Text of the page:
• Continuing to use a substance despite negative social or interpersonal consequences
  • Giving up or reducing important activities because of substance use
  • Using a substance in hazardous situations
  • Continuing to use a substance despite physical or psychological problems caused or worsened by the substance use

How is SUD Developed?

The development of SUD is complex and can be influenced by various factors.

Genetics: Research has shown that individuals with a family history of substance abuse are more likely to develop SUD. This may be due to a combination of genetic and environmental factors.

Environment: An individual’s environment plays a significant role in the development of SUD. Growing up in an environment where substance abuse is prevalent or experiencing traumatic events can increase the likelihood of developing SUD.

Mental Health: Individuals with mental health conditions such as depression, anxiety, and PTSD are more likely to develop SUD. They may turn to substances to cope with their mental health symptoms. This is also known as co-occurring disorders or dual diagnosis.

Trauma Histories: As discussed earlier, individuals with trauma histories are more likely to develop SUD. Trauma can lead to negative consequences, including drug-seeking behavior, which can lead to the development of SUD.

It’s important to note that multiple factors can influence SUD development and it’s not only limited to the ones mentioned above. However, they are also some of the most commonly found in research. Each individual’s experience with SUD is unique. A comprehensive assessment is needed to understand their specific case’s underlying causes and contributing factors.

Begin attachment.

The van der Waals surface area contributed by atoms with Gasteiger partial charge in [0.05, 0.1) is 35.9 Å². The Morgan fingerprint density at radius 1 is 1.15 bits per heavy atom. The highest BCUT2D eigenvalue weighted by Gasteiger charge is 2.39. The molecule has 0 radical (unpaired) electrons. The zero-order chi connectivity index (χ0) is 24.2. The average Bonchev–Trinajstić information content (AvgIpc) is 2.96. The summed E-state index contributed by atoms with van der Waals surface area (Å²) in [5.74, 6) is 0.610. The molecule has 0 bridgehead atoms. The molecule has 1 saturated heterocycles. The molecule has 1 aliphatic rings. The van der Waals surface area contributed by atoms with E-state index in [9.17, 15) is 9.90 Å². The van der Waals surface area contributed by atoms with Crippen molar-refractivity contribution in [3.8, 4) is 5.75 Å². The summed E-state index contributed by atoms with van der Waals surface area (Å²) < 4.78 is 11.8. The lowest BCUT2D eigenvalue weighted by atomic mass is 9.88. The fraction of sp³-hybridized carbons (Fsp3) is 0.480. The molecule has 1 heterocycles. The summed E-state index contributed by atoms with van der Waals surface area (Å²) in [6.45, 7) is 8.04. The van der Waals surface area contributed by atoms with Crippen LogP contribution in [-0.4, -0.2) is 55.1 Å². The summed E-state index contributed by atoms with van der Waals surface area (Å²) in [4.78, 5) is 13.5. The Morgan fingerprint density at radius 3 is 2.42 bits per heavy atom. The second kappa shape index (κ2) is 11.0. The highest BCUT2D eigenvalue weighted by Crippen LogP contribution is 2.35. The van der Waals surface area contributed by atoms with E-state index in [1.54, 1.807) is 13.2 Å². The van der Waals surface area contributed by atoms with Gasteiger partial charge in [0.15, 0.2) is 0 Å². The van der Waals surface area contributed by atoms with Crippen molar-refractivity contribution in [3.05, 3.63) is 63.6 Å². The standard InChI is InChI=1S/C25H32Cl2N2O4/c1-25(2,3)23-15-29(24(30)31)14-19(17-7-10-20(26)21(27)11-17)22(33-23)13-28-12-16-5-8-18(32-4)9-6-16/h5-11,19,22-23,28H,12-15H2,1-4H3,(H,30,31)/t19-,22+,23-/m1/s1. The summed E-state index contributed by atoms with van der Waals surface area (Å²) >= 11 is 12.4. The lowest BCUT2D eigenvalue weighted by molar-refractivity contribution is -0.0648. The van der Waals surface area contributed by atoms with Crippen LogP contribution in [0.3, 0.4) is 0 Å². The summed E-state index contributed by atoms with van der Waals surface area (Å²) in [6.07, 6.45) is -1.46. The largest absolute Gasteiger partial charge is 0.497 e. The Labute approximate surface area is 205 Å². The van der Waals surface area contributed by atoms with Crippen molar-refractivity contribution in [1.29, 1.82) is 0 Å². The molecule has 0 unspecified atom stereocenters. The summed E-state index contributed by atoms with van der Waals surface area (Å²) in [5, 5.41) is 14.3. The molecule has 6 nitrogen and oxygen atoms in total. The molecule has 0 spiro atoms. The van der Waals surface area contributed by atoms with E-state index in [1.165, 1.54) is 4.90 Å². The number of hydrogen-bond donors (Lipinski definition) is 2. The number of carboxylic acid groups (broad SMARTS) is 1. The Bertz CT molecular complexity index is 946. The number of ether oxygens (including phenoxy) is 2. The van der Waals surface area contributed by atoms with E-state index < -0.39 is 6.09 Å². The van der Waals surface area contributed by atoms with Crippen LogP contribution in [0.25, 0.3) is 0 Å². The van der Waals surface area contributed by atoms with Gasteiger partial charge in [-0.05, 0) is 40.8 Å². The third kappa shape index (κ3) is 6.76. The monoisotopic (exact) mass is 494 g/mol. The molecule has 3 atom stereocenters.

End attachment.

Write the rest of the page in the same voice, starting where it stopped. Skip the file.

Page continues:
The Role of Trauma in the Development of Substance Use Disorder

Trauma is a significant risk factor for the development of SUD. People who have experienced traumatic events, such as physical or sexual abuse, may turn to substance abuse to cope with the emotional pain and trauma associated with their experiences. 

Trauma can lead to negative consequences, including drug-seeking behavior, which can lead to the development of SUD. It’s important to address the underlying trauma and provide trauma-informed care to treat SUD effectively.

Finding Help for Trauma and SUD

At Agape Treatment Center, we understand the connection between trauma and SUD. We offer trauma-informed care as part of our effective treatment program. Our dedicated team of experienced and caring addiction counselors assists individuals with trauma to overcome their addiction and heal from their past experiences.

Understanding the connection between trauma and substance use disorder is crucial in providing effective treatment for individuals struggling with addiction. Trauma-informed care can make a significant difference in the recovery process. 

Agape Treatment Center offers this approach as part of its comprehensive program. Suppose you or a loved one is struggling with trauma and SUD. In that case, we encourage you to reach out to Agape today. It can help to speak with an addiction expert and start your journey to recovery.